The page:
They contain many places for children to learn and play, in many different ways: by themselves, in pairs, in small groups, in large groups, inside, outside, at tables, on the floor. All items in the environment are scaled to the child’s size, including furniture, shelves, utensils, dishware, cleaning implements and the Montessori materials themselves. There is no focal center to the classroom; this reflects that the teacher is not the focus of the children’s attention, but that they are all one community together. Bright and attractive colors, natural materials, fascinating cultural objects and interesting pictures on the wall all offer the children complex sensory and intellectual experiences. When children first enter a Montessori environment, there is an immediate and touching moment when they realize that this place is for them.
In Montessori classrooms, children are taught how to regulate their own social interactions. Through fun role-playing activities and appropriate modeling, the teacher demonstrates the best way to respond to arguments or new situations, giving the child the ability to act confidently and pro-socially when the actual problem arises. The result is a self-regulating classroom, in which natural social tensions are resolved mostly by the children themselves.
I recently had the pleasure of visiting a local Montessori classroom while on a tour with the director of the school. This particular school is for children as young as two months and continues through eighth grade. As it is currently summer session, the older children were on school break during my visit, but classes were in session for children under six years of age.
I have heard many people express their amazement over the peaceful and orderly nature of the Montessori classroom, and I felt just the same. It really is amazing to stand among a group of twenty or so very young children and watch them work…calmly, with remarkable focus and determination. True, my children attended Montessori school when they were younger so I have witnessed this wonder before, but that doesn’t make it any less impressive. As I watched the children and spoke with the director, I learned some interesting basics about the prepared environment of the Montessori classroom, which I’d like to share with you here…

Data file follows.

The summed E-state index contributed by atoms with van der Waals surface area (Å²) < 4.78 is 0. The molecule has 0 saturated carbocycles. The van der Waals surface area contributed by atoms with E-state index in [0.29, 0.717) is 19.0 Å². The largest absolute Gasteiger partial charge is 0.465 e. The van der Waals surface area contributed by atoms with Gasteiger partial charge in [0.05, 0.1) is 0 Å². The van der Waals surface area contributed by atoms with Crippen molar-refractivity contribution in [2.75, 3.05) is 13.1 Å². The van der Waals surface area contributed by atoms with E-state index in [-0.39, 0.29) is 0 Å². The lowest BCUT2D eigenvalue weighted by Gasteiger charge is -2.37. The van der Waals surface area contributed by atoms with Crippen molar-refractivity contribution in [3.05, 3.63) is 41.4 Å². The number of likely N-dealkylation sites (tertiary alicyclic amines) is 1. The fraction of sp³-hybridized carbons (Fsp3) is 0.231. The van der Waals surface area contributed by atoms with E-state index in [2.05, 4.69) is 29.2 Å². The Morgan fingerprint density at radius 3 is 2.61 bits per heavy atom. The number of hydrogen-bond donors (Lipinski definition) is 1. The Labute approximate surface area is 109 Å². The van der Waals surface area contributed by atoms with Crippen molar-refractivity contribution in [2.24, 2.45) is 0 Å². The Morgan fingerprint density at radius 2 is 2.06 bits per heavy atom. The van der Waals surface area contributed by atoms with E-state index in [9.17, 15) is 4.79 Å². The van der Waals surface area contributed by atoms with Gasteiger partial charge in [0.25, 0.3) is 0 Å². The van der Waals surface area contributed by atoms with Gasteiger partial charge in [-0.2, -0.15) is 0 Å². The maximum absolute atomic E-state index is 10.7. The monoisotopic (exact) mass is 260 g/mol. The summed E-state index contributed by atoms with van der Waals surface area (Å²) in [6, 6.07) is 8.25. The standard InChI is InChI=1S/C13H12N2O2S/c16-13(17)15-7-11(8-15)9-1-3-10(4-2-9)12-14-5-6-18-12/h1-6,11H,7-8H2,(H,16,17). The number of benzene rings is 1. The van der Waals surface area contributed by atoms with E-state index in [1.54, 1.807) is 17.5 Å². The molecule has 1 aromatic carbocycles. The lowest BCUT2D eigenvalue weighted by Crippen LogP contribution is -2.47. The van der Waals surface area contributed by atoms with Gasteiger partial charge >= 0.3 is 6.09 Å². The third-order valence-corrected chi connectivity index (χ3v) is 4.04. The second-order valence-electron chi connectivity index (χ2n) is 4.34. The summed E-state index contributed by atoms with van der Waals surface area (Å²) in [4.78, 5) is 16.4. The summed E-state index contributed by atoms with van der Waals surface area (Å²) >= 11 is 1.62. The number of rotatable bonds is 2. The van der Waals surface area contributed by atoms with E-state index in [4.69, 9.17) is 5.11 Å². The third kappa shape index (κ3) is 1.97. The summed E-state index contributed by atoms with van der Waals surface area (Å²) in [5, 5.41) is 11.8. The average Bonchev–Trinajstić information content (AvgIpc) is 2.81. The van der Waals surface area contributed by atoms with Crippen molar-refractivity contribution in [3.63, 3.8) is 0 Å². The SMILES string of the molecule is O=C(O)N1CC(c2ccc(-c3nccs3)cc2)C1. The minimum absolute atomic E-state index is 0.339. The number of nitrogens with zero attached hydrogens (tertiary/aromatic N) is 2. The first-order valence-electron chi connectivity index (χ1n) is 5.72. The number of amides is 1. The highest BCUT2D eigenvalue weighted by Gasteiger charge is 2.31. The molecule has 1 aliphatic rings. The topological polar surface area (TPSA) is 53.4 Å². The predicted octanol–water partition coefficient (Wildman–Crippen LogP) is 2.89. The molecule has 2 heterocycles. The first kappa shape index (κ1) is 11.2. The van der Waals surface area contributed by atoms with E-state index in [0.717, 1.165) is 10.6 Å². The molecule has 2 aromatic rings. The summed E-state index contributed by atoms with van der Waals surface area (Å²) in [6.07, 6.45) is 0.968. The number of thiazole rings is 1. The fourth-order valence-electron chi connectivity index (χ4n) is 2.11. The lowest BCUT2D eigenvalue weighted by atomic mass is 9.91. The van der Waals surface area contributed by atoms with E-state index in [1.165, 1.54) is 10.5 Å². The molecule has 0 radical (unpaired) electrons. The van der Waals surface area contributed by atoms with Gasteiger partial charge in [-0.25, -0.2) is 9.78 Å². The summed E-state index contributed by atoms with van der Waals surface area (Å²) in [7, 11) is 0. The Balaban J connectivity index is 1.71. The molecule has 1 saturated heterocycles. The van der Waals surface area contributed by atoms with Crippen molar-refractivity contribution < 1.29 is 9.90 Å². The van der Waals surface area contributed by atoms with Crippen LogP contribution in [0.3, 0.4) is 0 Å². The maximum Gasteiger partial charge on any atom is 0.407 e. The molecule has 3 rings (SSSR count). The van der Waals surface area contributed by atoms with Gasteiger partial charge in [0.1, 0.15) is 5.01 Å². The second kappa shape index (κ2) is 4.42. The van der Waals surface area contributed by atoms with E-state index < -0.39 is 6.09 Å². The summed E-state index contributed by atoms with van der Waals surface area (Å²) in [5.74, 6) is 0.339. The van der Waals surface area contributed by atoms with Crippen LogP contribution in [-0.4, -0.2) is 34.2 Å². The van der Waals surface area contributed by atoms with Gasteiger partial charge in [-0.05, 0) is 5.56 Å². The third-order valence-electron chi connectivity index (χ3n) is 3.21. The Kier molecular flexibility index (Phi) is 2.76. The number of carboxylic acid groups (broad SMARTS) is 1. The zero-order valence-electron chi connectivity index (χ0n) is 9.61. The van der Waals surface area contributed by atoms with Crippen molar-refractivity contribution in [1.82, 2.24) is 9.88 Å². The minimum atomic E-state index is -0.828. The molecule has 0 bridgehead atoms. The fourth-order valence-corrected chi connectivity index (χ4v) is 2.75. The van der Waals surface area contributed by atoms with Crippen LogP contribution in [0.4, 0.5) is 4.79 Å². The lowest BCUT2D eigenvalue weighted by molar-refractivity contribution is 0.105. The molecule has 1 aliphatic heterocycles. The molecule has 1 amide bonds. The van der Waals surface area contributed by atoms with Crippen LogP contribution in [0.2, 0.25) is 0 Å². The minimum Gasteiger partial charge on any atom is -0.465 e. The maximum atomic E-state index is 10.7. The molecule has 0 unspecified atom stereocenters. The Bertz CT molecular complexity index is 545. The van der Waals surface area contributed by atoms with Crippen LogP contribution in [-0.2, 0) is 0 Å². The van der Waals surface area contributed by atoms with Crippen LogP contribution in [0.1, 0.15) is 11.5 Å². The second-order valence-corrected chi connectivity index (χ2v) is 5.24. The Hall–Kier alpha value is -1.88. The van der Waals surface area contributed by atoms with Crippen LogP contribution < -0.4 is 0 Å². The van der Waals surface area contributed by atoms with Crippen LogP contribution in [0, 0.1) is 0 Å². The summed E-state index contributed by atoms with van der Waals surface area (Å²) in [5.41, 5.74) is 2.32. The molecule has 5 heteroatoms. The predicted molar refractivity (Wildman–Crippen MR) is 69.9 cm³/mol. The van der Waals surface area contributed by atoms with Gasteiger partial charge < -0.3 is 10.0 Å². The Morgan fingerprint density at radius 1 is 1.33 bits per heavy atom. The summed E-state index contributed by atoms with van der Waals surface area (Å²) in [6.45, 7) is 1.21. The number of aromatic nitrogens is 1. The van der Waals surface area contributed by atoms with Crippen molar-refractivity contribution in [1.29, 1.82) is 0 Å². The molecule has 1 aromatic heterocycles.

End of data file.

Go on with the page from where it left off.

- The work must be beautiful. I noticed one child doing a practical-life, pouring activity with real (and very pretty) porcelain teapot, cups, and saucers. I couldn’t help but wonder; wouldn’t it be more cost effective to use an indestructible, plastic tea serving set? The director explained that it is often the beauty of the materials that attracts the children to the activity in the first place. He also explained that by using real materials, the children are more inclined to take care of them.
- The work should have a real-life application. It was obvious from the first glance, that many of the learning activities in the classroom had real-life purpose. I saw children spooning, sorting with tweezers, pouring, buttoning, tying, and sweeping. These were clearly important, independent-life skills and the children were developing essential fine and gross motor skills. The director explained that children are far more attracted to activities which they have seen in their day to day lives.
- The work must have a control of error. The Montessori Method teaches through example and hands on application, not through correcting. How then, do the children learn to do the work correctly? Many activities have a “natural” control of error. For example, if a child is doing a pouring exercise and spills the water, he can easily see his error. No problem; he simply cleans the spill and tries again. There is never any need for the teacher to step in and the child continues to be self-motivated. Other activities include a way for the child to check their own work, such as a color code for matching cards, or a master key for shelf work. As the director explained, if the child has to ask a teacher to check his work, there is no control of error.
- The work should be active. I watched as one child worked with a map lesson. She had a puzzle of the continents and I assumed she would simply put the puzzle pieces into place. Instead, she traced one of the continents on a piece of brightly colored construction paper she selected herself. Next, she took a hole-puncher and carefully cut out the shape of the continent with dozens of little holes. Finally, she glued the continent onto a piece of beautiful, ocean blue paper. This process took quite a while, and the child never even looked up from her task. She was that engrossed in her lesson. By working actively instead of passively, she had thoroughly enjoyed teaching herself the shape of the continent. She was still working away at it when it was time for me to go.
If you are curious about any of the concepts that I have described here, or if you just want to witness the magic of the Montessori Method yourself, I encourage you to visit a local Montessori school near you. For more information about the Montessori Method or the prepared environment, I invite you to visit Age of Montessori’s information rich website and learn from the many resources available to you there!